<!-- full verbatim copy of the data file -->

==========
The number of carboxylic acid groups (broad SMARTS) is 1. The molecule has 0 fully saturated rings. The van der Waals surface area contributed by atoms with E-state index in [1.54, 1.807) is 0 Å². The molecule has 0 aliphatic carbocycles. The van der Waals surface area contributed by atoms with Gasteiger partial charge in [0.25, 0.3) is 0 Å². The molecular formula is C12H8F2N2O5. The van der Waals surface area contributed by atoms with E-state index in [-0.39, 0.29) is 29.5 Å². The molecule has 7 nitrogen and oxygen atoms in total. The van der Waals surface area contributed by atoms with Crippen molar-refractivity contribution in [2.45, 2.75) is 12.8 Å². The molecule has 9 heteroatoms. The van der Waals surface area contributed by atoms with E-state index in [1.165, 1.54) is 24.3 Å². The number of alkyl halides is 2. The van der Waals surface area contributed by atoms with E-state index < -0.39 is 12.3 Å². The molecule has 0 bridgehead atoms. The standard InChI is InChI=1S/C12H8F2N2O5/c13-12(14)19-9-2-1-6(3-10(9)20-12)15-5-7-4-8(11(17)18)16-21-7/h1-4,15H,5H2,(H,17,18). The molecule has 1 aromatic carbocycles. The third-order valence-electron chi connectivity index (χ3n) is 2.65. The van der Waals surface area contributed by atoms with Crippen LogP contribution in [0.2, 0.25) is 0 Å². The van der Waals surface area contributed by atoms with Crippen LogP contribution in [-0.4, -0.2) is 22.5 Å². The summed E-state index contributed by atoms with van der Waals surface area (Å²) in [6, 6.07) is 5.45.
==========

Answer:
The number of carboxylic acid groups (broad SMARTS) is 1. The molecule has 0 fully saturated rings. The van der Waals surface area contributed by atoms with E-state index in [1.54, 1.807) is 0 Å². The molecule has 0 aliphatic carbocycles. The van der Waals surface area contributed by atoms with Gasteiger partial charge in [0.25, 0.3) is 0 Å². The molecular formula is C12H8F2N2O5. The van der Waals surface area contributed by atoms with E-state index in [-0.39, 0.29) is 29.5 Å². The molecule has 7 nitrogen and oxygen atoms in total. The van der Waals surface area contributed by atoms with Crippen molar-refractivity contribution in [2.45, 2.75) is 12.8 Å². The molecule has 9 heteroatoms. The van der Waals surface area contributed by atoms with E-state index in [1.165, 1.54) is 24.3 Å². The number of alkyl halides is 2. The van der Waals surface area contributed by atoms with E-state index < -0.39 is 12.3 Å². The molecule has 0 bridgehead atoms. The standard InChI is InChI=1S/C12H8F2N2O5/c13-12(14)19-9-2-1-6(3-10(9)20-12)15-5-7-4-8(11(17)18)16-21-7/h1-4,15H,5H2,(H,17,18). The molecule has 1 aromatic carbocycles. The third-order valence-electron chi connectivity index (χ3n) is 2.65. The van der Waals surface area contributed by atoms with Crippen LogP contribution in [0.2, 0.25) is 0 Å². The van der Waals surface area contributed by atoms with Crippen LogP contribution in [-0.4, -0.2) is 22.5 Å². The summed E-state index contributed by atoms with van der Waals surface area (Å²) in [6, 6.07) is 5.45.